The next post in this series will investigate maintenance of biodigesters, and the necessity of maintenance and service arrangements with end-users to ensure efficient and successful operation of biodigesters.

– Xavier Lemaire & Daniel Kerr, UCL Energy Institute

[1] Hojnacki et al, MIT (2011) Biodigester Global Case Studies. Available at: https://colab.mit.edu/sites/default/files/D_Lab_Waste_Biodigester_Case_Studies_Report.pdf

[2] Raha, Mahanta and Clarke (2014) The implementation of decentralised biogas plants in Assam, NE India: The impact and effectiveness of the National Biogas and Manure Management Programme. Energy Policy, Vol. 68, pp. 80-91

The Challenges and Opportunities of Centralised and Decentralised Biodigesters

The STEPs research project explores the relative benefits and dis-benefits of larger centralised biogas systems at a village scale versus smaller family-scale systems. It also investigates the economic and financing factors (centralisation brings economies of scale but can only really be implemented by organisations/governments, family-scale systems may be out of reach of user capital without financing arrangements), environmental factors, and social and behavioural considerations (do users want to collectively cook, issues with economics of pipe gas supply meaning necessity of group facilities etc) inherent in biodigester development.

Biogas digesters can be a valuable solution to providing thermal energy services to rural and urban households in the developing world. The technology is particularly applicable in rural areas, where access to feed stock for the digesting chamber in the form of agricultural wastes and other organic wastes is greater. In general, digesters fall into two broad categories: household-scale biodigesters, and larger, centralised biodigesters.

Laramee & Davis 2013 Dome Biodigester in Tanzania

Dome-type biodigester in Arusha, Tanzania [1]

Household-scale biodigesters are often seen as the most viable option for rural communities and households. These are generally small, with digesting chambers of volumes in the 4 to 13 cubic metres range. These installations will support the cooking needs of a rural household, as well as providing biogas for heating or lighting if required. Tailoring the size of the biogas system to the availability of feedstock for the household is critical for successful functioning of the system: studies have suggested 4-6 heads of cattle is a sustainable target if using agricultural wastes for feedstock, for an average-sized family of five. Individual biodigesters can produce sufficient gas for a single person on as little as 1 kg/day of feedstock.[2]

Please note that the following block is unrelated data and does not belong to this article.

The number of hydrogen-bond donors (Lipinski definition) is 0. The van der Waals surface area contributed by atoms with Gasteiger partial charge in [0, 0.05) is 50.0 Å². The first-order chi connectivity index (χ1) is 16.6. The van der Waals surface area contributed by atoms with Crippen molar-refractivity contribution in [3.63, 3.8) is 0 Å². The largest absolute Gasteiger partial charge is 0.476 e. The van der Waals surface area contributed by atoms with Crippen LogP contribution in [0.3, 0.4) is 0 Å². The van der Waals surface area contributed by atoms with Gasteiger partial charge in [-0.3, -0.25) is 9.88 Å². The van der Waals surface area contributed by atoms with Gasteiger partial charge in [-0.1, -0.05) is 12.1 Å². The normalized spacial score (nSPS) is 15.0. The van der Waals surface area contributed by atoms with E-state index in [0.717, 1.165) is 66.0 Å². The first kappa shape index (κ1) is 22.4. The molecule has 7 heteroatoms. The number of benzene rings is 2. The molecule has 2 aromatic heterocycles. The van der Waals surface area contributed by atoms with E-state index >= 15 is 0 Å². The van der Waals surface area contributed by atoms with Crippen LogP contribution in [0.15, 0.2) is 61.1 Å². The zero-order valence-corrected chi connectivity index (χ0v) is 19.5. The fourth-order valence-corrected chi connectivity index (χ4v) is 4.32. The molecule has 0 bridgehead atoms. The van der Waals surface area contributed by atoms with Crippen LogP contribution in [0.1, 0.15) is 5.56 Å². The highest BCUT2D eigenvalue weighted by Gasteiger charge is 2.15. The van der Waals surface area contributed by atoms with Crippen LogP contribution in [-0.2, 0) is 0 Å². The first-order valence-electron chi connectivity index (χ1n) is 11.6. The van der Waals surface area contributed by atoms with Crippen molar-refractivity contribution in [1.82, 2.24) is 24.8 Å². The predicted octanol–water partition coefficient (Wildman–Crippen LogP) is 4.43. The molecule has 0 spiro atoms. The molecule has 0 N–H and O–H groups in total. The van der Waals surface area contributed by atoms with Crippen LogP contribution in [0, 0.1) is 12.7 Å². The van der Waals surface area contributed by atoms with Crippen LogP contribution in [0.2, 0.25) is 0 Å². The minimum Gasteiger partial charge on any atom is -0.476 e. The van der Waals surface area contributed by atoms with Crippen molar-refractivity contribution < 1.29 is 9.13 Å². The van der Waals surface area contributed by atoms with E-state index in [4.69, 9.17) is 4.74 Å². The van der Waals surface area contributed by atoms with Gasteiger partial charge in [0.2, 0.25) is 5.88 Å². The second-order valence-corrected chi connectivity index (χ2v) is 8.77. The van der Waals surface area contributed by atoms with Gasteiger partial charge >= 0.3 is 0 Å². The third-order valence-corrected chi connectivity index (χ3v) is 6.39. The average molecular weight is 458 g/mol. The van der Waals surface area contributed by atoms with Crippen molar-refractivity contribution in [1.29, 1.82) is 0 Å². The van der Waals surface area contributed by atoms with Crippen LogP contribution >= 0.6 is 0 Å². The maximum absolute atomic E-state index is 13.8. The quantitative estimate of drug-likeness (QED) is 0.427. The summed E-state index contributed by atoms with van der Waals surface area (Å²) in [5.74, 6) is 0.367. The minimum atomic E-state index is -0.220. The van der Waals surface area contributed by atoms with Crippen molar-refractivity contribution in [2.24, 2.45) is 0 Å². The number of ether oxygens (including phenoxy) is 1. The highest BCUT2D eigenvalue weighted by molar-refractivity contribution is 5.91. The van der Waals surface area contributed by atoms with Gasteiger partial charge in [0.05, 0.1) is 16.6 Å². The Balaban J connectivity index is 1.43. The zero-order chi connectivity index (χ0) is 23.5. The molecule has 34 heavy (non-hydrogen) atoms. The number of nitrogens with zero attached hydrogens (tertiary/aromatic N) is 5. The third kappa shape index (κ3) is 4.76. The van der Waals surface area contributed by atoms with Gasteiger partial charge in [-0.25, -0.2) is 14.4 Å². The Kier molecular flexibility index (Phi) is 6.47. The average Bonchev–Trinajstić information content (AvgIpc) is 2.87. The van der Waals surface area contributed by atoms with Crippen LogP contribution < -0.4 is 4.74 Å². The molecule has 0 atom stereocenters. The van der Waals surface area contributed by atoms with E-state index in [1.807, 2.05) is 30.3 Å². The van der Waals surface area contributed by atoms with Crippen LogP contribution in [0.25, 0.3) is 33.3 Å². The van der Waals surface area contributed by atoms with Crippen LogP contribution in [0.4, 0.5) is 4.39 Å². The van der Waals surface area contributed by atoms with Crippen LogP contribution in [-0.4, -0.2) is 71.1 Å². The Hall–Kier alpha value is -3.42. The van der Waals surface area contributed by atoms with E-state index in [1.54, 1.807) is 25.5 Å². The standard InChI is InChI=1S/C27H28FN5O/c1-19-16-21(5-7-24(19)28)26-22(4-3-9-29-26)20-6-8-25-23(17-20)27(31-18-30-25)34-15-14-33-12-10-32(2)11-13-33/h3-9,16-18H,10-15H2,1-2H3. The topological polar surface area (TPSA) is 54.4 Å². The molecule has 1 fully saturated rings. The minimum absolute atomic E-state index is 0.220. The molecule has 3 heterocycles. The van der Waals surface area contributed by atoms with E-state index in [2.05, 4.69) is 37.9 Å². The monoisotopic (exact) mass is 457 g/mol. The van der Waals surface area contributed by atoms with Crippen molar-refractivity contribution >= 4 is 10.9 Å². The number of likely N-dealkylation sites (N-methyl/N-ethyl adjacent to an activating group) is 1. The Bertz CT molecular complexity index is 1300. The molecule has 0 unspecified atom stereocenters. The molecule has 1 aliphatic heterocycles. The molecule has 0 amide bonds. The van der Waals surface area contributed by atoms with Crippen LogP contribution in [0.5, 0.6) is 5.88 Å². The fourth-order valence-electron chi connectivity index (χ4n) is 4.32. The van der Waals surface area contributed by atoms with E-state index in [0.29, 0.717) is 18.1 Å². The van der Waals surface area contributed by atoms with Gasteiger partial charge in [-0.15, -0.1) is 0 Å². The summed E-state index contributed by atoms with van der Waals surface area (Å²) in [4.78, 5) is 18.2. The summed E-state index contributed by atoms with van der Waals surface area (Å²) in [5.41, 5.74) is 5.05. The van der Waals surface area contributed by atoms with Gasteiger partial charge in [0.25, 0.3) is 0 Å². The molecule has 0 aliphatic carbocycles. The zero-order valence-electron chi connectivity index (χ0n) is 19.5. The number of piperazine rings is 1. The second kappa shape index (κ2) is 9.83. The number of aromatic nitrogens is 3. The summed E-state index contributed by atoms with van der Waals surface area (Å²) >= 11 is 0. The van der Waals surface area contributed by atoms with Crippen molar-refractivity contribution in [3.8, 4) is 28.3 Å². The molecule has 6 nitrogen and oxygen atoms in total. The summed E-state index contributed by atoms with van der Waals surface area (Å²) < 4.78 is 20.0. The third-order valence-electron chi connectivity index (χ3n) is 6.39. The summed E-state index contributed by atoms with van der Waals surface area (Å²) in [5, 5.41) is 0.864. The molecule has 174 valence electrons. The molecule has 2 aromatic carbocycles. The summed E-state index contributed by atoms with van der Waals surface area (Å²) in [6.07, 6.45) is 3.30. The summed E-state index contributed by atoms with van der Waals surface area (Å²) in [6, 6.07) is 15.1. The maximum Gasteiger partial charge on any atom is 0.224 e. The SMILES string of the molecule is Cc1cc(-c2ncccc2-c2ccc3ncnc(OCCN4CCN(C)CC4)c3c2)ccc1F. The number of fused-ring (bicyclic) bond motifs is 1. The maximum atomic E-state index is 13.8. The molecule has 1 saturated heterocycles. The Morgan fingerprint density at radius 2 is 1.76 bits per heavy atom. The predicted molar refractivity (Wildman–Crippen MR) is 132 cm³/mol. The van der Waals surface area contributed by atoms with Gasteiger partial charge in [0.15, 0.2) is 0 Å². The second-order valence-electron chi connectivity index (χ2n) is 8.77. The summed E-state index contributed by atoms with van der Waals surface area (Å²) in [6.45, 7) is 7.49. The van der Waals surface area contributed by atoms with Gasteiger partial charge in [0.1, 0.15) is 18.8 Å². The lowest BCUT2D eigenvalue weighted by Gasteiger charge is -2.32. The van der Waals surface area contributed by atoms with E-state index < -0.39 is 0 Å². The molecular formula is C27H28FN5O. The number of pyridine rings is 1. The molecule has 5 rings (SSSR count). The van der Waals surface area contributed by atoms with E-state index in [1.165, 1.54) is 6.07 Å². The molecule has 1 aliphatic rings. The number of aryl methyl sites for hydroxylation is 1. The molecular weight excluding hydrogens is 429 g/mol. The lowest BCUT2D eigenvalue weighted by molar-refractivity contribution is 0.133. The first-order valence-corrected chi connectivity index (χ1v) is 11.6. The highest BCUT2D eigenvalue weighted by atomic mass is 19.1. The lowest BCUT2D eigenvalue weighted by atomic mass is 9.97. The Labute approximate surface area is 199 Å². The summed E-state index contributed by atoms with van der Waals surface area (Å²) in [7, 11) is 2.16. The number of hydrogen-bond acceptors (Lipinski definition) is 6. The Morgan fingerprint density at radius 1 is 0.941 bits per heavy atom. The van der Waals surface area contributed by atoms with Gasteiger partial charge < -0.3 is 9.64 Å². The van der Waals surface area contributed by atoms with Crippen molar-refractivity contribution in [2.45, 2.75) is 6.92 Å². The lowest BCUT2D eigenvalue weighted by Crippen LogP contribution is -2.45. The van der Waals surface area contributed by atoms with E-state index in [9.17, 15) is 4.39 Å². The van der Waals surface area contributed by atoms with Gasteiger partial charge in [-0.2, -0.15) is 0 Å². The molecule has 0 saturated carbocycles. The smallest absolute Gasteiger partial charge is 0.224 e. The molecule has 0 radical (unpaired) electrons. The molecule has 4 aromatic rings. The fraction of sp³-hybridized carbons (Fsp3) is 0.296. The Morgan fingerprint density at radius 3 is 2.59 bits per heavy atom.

However, one of the primary limiting factors in the adoption of household biodigesters is financing and end-user capital constraints. Household-scale systems are still relatively expensive for the majority of rural developing-world users, and experience has shown that without the provision of credit facilities in biodigester programs, or government subsidies, adoption rates remain low.

Centralised biodigester systems offer a different set of benefits and challenges. Economies of scale are the major advantage: one centralised system can serve a medium-scale settlement or several small settlements, with a reduced burden for upfront capital costs and maintenance compared to the same service with household-scale systems, in the range of US$100 – 500 per household. The Chinese National Biogas Program [which will be the subject of a later blog in this series], has been the major implementer of centralised systems, however experience also exists in other South-East Asian countries. Examples of this can be found in the centralised digesters built near Beijing to service rural villages. For an upfront cost of ~US$1 million, 1900 households are serviced through each centralised digester, with biogas available at a 20% discount compared to market LPG prices, and the additional benefit of organic effluent being made available for sale to the local farms feeding the digester.[2] The major constraint, however, to wider dissemination of centralised systems is the significantly higher up-front capital costs. This puts the systems out of reach for private users in the majority of cases, government-scale implementation is more common.

Socio-political conditions are another factor that has proved a constraint in biogas implementation projects in developing countries. Centralised biogas digesters can have difficulty with biogas supply to end-users, particularly given the poor economics of installing piped gas supply in small rural communities. Communal cooking facilities have been a solution to this problem in theory, however experience from India suggests that collective cooking is not desired by the rural population, and this has impacted upon the success of centralised digester installations. As with dissemination programs for clean cookstoves, biogas installations need to take into account the end-users needs and desires in design and installation for product use and performance.

The other posts in this series will cover the question of why biogas hasn’t succeeded in Sub-Saharan Africa as it has in South-East Asia, the maintenance question for biogas services, and lessons from the Chinese National Biogas Program.

– Xavier Lemaire & Daniel Kerr, UCL Energy Institute

[1] Laramee & Davis (2013) Economic and environmental impacts of domestic bio-digesters: Evidence from Arusha, Tanzania. http://dx.doi.org/10.1016/j.esd.2013.02.001

[2] Hojnacki et al, MIT (2011) Biodigester Global Case Studies. Available at: https://colab.mit.edu/sites/default/files/D_Lab_Waste_Biodigester_Case_Studies_Report.pdf

What Could the Energy Transition Be for Thermal Energy Services in the Global South